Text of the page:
TRANSFORM. BREATH 3

Updated: Feb 5, 2018

When facing new challenges, one can sometimes encounter a wall. This wall is not to be skirted or else we become 'walled' in by all the different challenges awaiting us.

January 27, 2018


Encouraged by a slogan on a yoga mat, I decided to "Keep Going" with the transformational breath and float therapy. I was invited to a third Breath class Friday evening and I was excited to get the call. "Of course," I said. The past breath class was somewhat troubling due to an intense cramping that left me wondering what the heck happened to my body. It was much different than the first experience. As the facilitator explained though, each time it will be different.


The past breath class was somewhat troubling due to an intense cramping that left me wondering what the heck happened to my body.

In my line of work, I've encountered cramping and its almost always due to a diver being dehydrated. The last encounter I had with this was during one of my first days as the new dive boat captain. After the first dive, a diver began to complain of being light headed and body numbness. Shortly after this, he had labored breathing, body pains and unable to stand. The crew put him onto emergency oxygen and I thankfully had all my divers up, so I was able to rush him in to meet paramedics.


New Dive Boat Captain..


After docking, I looked over the side of the boat at the diver being lifted onto a stretcher. His hands were cramped into a position I would later come to know as lobster hands. The paramedics were continuing with the oxygen and instructing him to take deep breaths to alleviate the cramps. Later that day, the diver stopped by snacking on an apple to let us know he was feeling much better. The hospital deemed it was stress and dehydration giving him an IV, a snack and sent him on his way.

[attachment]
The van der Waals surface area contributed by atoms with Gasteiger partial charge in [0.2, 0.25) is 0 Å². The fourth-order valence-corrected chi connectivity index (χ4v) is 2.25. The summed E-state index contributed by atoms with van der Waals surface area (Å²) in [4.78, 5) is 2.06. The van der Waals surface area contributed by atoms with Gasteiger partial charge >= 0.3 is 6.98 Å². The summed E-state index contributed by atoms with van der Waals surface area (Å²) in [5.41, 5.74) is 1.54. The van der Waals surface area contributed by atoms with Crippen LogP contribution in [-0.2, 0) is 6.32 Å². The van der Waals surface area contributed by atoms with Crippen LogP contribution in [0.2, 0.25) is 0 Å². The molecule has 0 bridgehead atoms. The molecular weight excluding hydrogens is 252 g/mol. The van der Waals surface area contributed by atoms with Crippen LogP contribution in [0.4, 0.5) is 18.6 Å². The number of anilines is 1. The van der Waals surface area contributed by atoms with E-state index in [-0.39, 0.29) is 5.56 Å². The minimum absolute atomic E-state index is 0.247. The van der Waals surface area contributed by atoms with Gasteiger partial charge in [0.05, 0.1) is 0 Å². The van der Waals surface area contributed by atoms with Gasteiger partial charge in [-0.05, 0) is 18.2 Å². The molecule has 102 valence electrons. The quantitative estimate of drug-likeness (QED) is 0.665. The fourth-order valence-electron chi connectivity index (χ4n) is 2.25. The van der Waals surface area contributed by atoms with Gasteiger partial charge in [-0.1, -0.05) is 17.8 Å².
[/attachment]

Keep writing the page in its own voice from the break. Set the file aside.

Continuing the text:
During my second Breath class I encountered intense cramping, beginning with my hands transforming into these fabled lobster pinchers that become impossible to open. The tingling, numbness spread throughout my entire body. Not what I would call a good feeling and it caused more stress. I asked about it and they said its energy moving. The pinched hands will diminish over time. Okay! Either way, there was the diver that had that similar experience and so I thought maybe I too was dehydrated.


The day of the class, I did not stop drinking water for the entirety of the day. I drank liters of coconut water intermittently between. I ate well. I was certain I would prevent the cramping. But as it turns out, I was destined for more lobster activity.


Energy Migrations, Connectivity, Bliss..



The facilitator described the different phases of the Breath class and the first is a highly intensive movement of energy. This is when I get the cramping. My mind is unable to comprehend what is going on, but while my body is in this state, its evident something is taking place. If its surely not dehydration, then I would believe it to be something to the likes of energy migrations. The facilitator suggested I pound my fists or rabbit punch the air when I get stuck there, but for me its painful. The numbness is very strong and the entire body is unwilling to relinquish. It could be my mind unwilling to relinquish, so I have decided to not give up hope.


The next phase is a state of connectivity. From the energy release, pathways are opened and the higher self is then able to communicate directly with us. It's a back and forth of the mind and the higher self assuming control, but when the pathways are clear, a stream of messages can come in. Not always in a communicable form, but the body is also able to listen and I think sometimes it just downloads the information without our mind having to have the explanation of what's being done.


The last phase is that of bliss. It's beautiful, serene and comforting. It's your higher self saying, "Hey, look at you man! You ARE divine. You ARE perfect. You are ALIVE!"